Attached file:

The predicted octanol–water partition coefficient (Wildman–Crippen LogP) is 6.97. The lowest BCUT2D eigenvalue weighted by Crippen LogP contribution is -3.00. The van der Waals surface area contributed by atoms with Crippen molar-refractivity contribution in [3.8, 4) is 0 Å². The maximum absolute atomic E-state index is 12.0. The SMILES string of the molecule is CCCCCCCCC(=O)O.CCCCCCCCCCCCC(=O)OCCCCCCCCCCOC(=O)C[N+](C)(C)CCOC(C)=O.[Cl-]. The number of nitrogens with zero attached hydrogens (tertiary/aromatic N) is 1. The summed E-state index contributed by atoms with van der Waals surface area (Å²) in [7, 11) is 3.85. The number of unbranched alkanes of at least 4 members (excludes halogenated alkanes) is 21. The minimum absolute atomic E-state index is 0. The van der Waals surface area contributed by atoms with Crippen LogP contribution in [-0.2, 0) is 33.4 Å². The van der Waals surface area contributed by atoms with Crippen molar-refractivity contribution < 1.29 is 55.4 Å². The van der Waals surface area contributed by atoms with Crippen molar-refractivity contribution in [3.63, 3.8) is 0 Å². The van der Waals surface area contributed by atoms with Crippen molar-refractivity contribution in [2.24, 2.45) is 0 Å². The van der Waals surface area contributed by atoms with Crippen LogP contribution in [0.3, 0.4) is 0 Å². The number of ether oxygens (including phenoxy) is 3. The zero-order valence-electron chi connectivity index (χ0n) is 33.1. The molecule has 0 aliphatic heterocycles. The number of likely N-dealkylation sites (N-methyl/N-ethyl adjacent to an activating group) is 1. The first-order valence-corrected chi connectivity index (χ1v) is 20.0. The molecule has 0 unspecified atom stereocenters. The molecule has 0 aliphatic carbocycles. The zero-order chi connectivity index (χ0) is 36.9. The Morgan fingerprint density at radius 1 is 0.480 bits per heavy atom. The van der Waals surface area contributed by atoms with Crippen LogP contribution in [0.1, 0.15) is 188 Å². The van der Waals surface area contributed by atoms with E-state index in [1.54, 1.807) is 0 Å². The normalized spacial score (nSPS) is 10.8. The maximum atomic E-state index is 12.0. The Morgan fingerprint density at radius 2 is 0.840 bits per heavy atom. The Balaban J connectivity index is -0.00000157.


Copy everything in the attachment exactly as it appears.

The predicted octanol–water partition coefficient (Wildman–Crippen LogP) is 6.97. The lowest BCUT2D eigenvalue weighted by Crippen LogP contribution is -3.00. The van der Waals surface area contributed by atoms with Crippen molar-refractivity contribution in [3.8, 4) is 0 Å². The maximum absolute atomic E-state index is 12.0. The SMILES string of the molecule is CCCCCCCCC(=O)O.CCCCCCCCCCCCC(=O)OCCCCCCCCCCOC(=O)C[N+](C)(C)CCOC(C)=O.[Cl-]. The number of nitrogens with zero attached hydrogens (tertiary/aromatic N) is 1. The summed E-state index contributed by atoms with van der Waals surface area (Å²) in [7, 11) is 3.85. The number of unbranched alkanes of at least 4 members (excludes halogenated alkanes) is 21. The minimum absolute atomic E-state index is 0. The van der Waals surface area contributed by atoms with Crippen LogP contribution in [-0.2, 0) is 33.4 Å². The van der Waals surface area contributed by atoms with Crippen molar-refractivity contribution < 1.29 is 55.4 Å². The van der Waals surface area contributed by atoms with Crippen molar-refractivity contribution in [3.63, 3.8) is 0 Å². The van der Waals surface area contributed by atoms with Crippen molar-refractivity contribution in [2.24, 2.45) is 0 Å². The van der Waals surface area contributed by atoms with Crippen LogP contribution in [0.3, 0.4) is 0 Å². The number of ether oxygens (including phenoxy) is 3. The zero-order valence-electron chi connectivity index (χ0n) is 33.1. The molecule has 0 aliphatic heterocycles. The number of likely N-dealkylation sites (N-methyl/N-ethyl adjacent to an activating group) is 1. The first-order valence-corrected chi connectivity index (χ1v) is 20.0. The molecule has 0 unspecified atom stereocenters. The molecule has 0 aliphatic carbocycles. The zero-order chi connectivity index (χ0) is 36.9. The Morgan fingerprint density at radius 1 is 0.480 bits per heavy atom. The van der Waals surface area contributed by atoms with Crippen LogP contribution in [0.1, 0.15) is 188 Å². The van der Waals surface area contributed by atoms with E-state index in [1.54, 1.807) is 0 Å². The normalized spacial score (nSPS) is 10.8. The maximum atomic E-state index is 12.0. The Morgan fingerprint density at radius 2 is 0.840 bits per heavy atom. The Balaban J connectivity index is -0.00000157.